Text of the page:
And then Morris sees pharmacies that are part of a CPESN (Community Pharmacy Enhanced Services Networks) network being well placed for care at home. Many of the enhanced pharmacy services that are part of the CPESN model can address the needs of patients aging at home. Pharmacies that have developed these programs already have experienced staff and the right workflows and technology for providing services, in addition to dispensing prescriptions. “I think it’s really about making sure you’re meeting the patient where they are,” says Morris. Pharmacies should keep a close eye on how CPESN can evolve into a way specifically to address LTC care needs too.
GETTING READY FOR WHAT’S AHEAD
No pharmacy, no matter what its level of experience in LTC, should be resting on its laurels right now, however. “The trends in the number of people who need LTC pharmacy are going to mean a significant increase in workload, frankly,” says Paul Shelton. “This will be particularly true as we find ways to allow patients to age at home. Instead of interacting with several facilities, pharmacies will be helping manage care for many more patients individually. There will be myriad challenges that come from having different levels of health, education, or medical understanding and different types of caregivers.”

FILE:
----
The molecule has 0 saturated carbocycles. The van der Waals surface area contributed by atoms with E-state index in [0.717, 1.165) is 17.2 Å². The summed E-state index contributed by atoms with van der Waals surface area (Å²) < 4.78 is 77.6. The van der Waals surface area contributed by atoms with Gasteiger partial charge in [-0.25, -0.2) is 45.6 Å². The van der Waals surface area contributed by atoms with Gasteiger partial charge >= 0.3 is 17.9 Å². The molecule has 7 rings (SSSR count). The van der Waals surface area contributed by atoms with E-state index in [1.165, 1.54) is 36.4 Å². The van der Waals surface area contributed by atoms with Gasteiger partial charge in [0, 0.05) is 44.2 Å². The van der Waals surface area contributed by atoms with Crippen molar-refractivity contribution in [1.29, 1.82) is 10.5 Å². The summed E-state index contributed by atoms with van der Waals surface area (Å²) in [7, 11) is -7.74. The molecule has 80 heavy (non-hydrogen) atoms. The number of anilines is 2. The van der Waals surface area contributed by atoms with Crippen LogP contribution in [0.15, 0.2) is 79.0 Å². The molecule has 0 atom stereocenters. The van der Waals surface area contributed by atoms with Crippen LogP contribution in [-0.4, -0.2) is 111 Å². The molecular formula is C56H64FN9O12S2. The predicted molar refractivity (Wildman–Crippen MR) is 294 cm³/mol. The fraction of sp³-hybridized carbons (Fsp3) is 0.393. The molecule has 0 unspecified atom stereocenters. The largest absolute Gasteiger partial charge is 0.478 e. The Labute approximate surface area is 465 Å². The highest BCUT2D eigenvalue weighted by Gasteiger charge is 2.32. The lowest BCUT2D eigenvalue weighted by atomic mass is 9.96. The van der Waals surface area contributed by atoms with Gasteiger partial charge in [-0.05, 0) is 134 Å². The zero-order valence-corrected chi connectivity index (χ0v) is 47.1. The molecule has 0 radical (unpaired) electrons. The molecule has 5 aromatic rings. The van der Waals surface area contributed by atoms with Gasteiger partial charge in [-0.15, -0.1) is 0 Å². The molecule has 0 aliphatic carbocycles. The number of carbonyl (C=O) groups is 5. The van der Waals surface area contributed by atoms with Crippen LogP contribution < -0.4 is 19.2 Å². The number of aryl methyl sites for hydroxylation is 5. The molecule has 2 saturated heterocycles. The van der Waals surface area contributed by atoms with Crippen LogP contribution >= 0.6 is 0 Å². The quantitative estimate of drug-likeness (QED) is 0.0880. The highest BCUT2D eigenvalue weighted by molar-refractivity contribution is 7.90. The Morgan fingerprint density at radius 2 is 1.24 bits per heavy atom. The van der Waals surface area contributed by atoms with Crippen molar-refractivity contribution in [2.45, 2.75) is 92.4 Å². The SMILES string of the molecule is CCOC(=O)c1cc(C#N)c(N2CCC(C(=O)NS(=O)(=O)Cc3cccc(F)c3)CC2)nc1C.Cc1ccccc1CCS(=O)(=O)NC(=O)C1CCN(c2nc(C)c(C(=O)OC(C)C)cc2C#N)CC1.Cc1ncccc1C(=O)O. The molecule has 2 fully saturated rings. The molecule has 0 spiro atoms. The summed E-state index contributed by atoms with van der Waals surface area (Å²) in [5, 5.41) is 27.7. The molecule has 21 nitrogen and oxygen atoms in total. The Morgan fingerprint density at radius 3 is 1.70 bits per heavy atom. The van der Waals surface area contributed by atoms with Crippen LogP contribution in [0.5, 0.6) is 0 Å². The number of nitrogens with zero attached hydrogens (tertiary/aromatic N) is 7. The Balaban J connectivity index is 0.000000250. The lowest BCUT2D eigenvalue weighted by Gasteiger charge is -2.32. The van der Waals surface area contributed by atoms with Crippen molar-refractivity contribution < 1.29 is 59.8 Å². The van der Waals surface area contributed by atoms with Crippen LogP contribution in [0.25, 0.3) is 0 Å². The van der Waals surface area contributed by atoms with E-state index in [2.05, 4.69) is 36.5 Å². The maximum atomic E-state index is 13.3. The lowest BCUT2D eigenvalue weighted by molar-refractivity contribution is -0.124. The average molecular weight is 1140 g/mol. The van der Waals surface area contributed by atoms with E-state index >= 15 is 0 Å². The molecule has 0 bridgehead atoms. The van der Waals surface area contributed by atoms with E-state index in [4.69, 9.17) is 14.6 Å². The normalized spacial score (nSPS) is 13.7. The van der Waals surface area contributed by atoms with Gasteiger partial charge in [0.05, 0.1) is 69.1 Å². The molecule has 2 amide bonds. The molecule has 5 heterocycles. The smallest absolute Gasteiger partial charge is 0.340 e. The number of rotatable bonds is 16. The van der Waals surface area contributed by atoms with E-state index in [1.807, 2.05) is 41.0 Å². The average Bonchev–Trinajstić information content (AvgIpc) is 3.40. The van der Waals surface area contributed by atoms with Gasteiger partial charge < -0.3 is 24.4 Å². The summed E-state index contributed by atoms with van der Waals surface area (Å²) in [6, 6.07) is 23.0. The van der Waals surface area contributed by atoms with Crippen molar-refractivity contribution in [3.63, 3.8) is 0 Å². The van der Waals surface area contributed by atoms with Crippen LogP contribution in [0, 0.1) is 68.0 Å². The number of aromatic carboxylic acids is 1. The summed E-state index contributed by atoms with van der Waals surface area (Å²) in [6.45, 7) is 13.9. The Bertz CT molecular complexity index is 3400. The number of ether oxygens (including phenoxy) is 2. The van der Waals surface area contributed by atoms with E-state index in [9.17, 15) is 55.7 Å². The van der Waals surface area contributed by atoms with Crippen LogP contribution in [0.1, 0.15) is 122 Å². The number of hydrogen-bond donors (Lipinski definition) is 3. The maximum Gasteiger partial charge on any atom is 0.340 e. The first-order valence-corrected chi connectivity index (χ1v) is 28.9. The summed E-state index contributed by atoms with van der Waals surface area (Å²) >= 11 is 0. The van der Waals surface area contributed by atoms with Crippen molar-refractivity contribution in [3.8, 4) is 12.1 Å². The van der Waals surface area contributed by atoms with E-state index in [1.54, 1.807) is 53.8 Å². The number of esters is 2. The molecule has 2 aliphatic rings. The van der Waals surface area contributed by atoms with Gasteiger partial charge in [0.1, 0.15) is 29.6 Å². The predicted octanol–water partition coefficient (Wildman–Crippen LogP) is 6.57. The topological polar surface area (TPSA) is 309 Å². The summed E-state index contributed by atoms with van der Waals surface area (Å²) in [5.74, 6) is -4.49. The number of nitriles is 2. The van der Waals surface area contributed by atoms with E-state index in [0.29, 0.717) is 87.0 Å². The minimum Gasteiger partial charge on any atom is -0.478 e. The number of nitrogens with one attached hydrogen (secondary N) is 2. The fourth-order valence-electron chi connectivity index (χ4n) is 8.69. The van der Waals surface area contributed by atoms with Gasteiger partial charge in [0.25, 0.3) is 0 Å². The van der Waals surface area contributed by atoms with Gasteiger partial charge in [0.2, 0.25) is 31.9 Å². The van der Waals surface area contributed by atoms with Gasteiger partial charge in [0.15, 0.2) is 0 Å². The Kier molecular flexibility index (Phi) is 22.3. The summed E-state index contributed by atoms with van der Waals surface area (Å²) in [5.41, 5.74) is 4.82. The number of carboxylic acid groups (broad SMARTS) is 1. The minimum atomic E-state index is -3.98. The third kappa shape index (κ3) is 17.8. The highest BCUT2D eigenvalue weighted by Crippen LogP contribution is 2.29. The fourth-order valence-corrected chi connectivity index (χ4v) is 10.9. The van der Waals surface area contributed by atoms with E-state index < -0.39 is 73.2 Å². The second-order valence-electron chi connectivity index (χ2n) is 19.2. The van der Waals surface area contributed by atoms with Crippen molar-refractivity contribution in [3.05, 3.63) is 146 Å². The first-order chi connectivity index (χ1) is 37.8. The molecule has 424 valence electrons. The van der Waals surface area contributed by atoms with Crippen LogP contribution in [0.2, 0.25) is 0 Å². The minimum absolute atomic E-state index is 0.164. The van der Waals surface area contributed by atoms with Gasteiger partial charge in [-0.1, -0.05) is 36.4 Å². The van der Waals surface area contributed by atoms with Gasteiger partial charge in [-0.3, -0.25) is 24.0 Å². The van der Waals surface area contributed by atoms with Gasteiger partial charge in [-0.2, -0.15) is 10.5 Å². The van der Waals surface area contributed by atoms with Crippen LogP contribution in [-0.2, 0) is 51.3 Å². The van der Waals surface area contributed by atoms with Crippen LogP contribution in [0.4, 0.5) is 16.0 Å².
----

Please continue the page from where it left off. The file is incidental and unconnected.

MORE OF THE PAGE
Arnie Clayman sees the medical at-home model undergoing a real evolution in the near term. “We’re talking more and more about how critical long-term care pharmacy services are,” he says. “Dispensing medications will continue to be a central part of the pharmacy offering, but to set yourself apart it can’t just be about the product. Patients do best when there’s a high service level as well.” So the question that Clayman wants pharmacies to ask is, how will they provide the same service level to patients at home as they do to residents in skilled nursing and assisted living facilities?
Pharmacies that want to stay ahead of these trends and provide what the market is demanding can do a few things. Bri Morris emphasizes being plugged into what your associations are doing to support you. “I think that there are quite a few independent pharmacies that don’t even realize that NCPA has a separate LTC division that’s working to build new models for members,” she says.
Arnie Clayman notes that ASCP is working broadly to support LTC pharmacies in this evolving environment — from participation in the Pharmacy HIT Collaborative on standards to drive systems interoperability, to working with the DEA (Drug Enforcement Administration) on the issues surrounding electronic prescriptions for controlled substances in LTC pharmacy, and keeping a finger on the pulse of efforts to shift the payment model to focus on service level rather than location.
Closed-door and combo-shop LTC pharmacies also need to stay up to date with the latest technology marketed to patients and facilities, as well as the capabilities of their own pharmacy technology platforms. Those pharmacies that develop a clear understanding of both the tools and processes they already have that can address trends, while also identifying any gaps that they need to address, will be the ones best equipped to lead in the market and provide the highest service levels no matter where LTC patients reside. CT